Japan’s Ruling Party Proposes Letting Women Observe – but Not Talk in – Top Meetings

Japan's Olympic Minister Seiko Hashimoto arrives to speak to journalists at the Central Government Building in Tokyo on February 12, 2021. (Photo by CHARLY TRIBALLEAU / AFP) (Photo by CHARLY TRIBALLEAU/AFP via Getty Images)
CHARLY TRIBALLEAU/AFP via Getty Images

Japan’s Liberal Democratic Party (LDP), the ruling conservative party, announced on Thursday it would consider allowing women to attend top-level party meetings, but not allow them to talk.

The announcement appears to be a gesture towards placating women’s rights advocates in the country amid a scandal that erupted after the former head of the committee planning the 2020 Tokyo Summer Olympics, Mori Yoshiro, complained that adding more women to Olympic committees would make meetings last too long because of women’s alleged tendencies to speak for too long, extending the length of meetings needlessly.

Mori, 83, has since resigned and been replaced by a woman, Olympic medalist Hashimoto Seiko.

The incident has nonetheless triggered ongoing outrage towards corporate culture in Japan, which has tended for decades to treat women extremely harshly. Women enjoy less career mobility than men and are typically expected to drop out of the workforce once they choose to start a family, leading to some companies pressuring women to have abortions if they wish to keep their jobs. Many women are also expected not to pursue romantic relationships or build their own families when older family members need tending to, resulting in a drop in marriages and alarming birth rates that Tokyo has yet to reverse.

The secretary-general of the LDP, Nikai Toshihiro, also an octogenarian, stated on Thursday that he believed it was “important for them [women] to fully understand what sort of things are being discussed” in high-level party meetings, making it necessary to have some female members of the party attend them. He refused to discuss the potential of women being allowed active participation in those meetings, though unlike Mori he refrained from claiming the reason to be that women simply talk too much if allowed.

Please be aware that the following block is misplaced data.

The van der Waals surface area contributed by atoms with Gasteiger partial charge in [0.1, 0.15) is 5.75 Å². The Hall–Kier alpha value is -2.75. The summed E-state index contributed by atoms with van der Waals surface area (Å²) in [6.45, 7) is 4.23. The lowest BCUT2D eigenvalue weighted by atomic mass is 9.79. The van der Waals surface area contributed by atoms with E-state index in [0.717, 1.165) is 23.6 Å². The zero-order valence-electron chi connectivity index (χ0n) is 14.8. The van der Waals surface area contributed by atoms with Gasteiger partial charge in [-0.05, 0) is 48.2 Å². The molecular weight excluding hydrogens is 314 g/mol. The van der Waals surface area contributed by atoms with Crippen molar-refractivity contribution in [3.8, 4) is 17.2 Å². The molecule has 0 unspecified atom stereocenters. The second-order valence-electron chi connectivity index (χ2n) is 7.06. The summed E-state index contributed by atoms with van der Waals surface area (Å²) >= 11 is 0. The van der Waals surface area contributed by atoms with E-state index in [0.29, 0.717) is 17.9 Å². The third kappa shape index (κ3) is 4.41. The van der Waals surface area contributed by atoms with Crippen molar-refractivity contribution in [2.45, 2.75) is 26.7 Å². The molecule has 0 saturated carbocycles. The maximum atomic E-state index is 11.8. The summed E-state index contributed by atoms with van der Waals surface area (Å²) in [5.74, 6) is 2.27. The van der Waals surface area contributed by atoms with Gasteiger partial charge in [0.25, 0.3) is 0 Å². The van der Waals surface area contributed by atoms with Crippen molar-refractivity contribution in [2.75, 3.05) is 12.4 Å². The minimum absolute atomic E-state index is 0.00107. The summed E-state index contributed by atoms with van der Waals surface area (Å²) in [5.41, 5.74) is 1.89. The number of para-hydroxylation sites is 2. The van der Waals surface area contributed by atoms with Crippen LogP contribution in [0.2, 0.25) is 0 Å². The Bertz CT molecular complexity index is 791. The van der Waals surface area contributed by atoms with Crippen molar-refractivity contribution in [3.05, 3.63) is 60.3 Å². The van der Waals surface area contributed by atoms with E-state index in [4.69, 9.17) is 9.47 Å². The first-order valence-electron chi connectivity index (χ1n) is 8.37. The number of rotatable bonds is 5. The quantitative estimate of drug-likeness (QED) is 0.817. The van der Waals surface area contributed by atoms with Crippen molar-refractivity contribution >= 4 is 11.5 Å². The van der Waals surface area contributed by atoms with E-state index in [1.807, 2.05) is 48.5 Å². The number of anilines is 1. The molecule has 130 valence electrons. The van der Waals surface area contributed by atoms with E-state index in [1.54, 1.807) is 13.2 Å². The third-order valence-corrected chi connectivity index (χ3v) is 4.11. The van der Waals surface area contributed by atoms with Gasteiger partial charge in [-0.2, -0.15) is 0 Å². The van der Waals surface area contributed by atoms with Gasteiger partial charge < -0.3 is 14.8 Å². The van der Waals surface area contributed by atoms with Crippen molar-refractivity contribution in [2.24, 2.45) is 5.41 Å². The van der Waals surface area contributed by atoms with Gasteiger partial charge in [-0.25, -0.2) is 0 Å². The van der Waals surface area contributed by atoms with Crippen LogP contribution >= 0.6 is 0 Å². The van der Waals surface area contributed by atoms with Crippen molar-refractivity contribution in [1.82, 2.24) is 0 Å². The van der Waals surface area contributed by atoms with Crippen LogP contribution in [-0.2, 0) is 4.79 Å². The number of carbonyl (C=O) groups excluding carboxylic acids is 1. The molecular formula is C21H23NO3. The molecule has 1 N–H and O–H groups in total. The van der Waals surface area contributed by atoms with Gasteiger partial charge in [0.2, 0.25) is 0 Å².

Nikai did note that a silent, written format would be in place for women to submit comments, but did not note if those comments would be read at the meeting or simply allowed to be placed on the record.

The move, Asahi Shimbun reported, was in part a response to former defense minister Inada Tomomi, a woman, urging the LDP to allow women in Japan’s Diet, the national legislature, to attend party meetings.

“According to LDP sources, the party is considering letting female lawmakers attend General Council meetings, where the LDP’s policies are formally adopted, and the extraordinary meetings of the Board, where party executives share information,” Asahi reported.

The discussion within the ruling party follows several weeks of controversy surrounding Mori’s comments about women. Mori, speaking before the Japan Olympic Committee Council on February 3, claimed women feel outsized pressure to contribute to meetings and become “competitive,” resulting in more talking than necessary.